There is a small sand beach at King Island that is a favorite location for the kids to enjoy swimming, sunning and playing in the sand. Mid-summer water temperature is usually in the mid 70s, so the water is very pleasant for swimming, waterskiing and tubing. Kayaks and canoes are also provided for our guests' enjoyment.

There are portage trails and natural game trails on the nearby shore, that offer great opportunities for hiking and looking for shed antlers from deer and moose.


Wildlife and birds abound in the surrounding area. You will often see whitetail deer or black bear swimming from island to island when you are out in your boat, as well as numerous beaver and playful otter. Lake of the Woods is a unique ecosystem, formed where the St. Lawrence-Great Lakes Forest Region, the Boreal Forest Region and the Prairie Grasslands converge. There are tremendous opportunities to view wildlife, waterfowl and birds. From the tiny hummingbirds, a vast array of songbirds, and local ducks with their rafts of ducklings, to the majestic Bald Eagles and white pelicans there is much to enjoy if you are interested in birding. There are several eagle's nests within a short distance of King Island.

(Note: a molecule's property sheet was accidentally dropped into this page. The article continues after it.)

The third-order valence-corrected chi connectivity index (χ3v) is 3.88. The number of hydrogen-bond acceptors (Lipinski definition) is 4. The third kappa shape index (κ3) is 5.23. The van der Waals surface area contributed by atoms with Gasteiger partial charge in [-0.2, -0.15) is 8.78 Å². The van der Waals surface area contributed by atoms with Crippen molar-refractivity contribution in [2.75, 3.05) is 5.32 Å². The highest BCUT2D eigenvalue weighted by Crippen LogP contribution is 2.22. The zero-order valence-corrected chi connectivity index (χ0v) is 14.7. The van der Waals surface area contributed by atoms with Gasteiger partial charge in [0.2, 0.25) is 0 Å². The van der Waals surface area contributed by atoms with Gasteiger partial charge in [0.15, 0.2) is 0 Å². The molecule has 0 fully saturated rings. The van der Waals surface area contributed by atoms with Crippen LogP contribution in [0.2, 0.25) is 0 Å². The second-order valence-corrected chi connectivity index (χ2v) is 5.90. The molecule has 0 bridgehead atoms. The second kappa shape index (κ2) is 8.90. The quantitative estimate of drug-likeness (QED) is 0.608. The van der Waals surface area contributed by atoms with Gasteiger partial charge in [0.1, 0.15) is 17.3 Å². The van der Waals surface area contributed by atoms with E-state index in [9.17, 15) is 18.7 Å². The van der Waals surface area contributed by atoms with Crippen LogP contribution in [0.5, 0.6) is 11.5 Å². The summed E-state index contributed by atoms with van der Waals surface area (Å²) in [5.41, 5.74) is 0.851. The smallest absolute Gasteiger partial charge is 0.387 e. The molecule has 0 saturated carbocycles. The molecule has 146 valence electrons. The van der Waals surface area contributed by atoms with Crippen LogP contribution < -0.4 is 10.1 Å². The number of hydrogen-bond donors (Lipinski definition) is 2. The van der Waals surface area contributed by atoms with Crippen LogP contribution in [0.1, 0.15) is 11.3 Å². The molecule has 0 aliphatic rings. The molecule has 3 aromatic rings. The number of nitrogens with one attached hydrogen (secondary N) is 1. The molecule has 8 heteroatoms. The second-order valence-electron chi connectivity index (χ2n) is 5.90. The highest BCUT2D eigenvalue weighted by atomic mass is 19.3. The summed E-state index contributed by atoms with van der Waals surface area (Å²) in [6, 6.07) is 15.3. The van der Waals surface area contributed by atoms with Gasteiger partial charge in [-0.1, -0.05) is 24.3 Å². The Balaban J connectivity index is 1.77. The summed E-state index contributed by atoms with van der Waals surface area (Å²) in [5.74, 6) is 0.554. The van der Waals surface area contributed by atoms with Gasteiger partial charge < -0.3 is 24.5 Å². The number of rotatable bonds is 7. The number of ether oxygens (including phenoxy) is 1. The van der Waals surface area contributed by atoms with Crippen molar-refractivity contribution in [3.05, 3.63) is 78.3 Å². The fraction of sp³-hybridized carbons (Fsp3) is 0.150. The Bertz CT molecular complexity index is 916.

Lake of the Woods is rich in history. A coveted area by both French and English fur traders, they warred over it in the 1600's and there are historical landmarks commemorating those days. For more information visit (This site has a ton of information on Lake of the Woods in addition to the history pages.)

The aboriginal people plied the waters of Lake of the Woods before that, however, and traces of their life are occasionally found on the sand beaches around the lake. There is a wonderful historical center, just an hour from Nestor Falls, near the town of Stratton on the Rainy River. Kay-Nah-Chi-Wah-Nung is a National Historic Park located at the oldest Native burial mounds in Canada.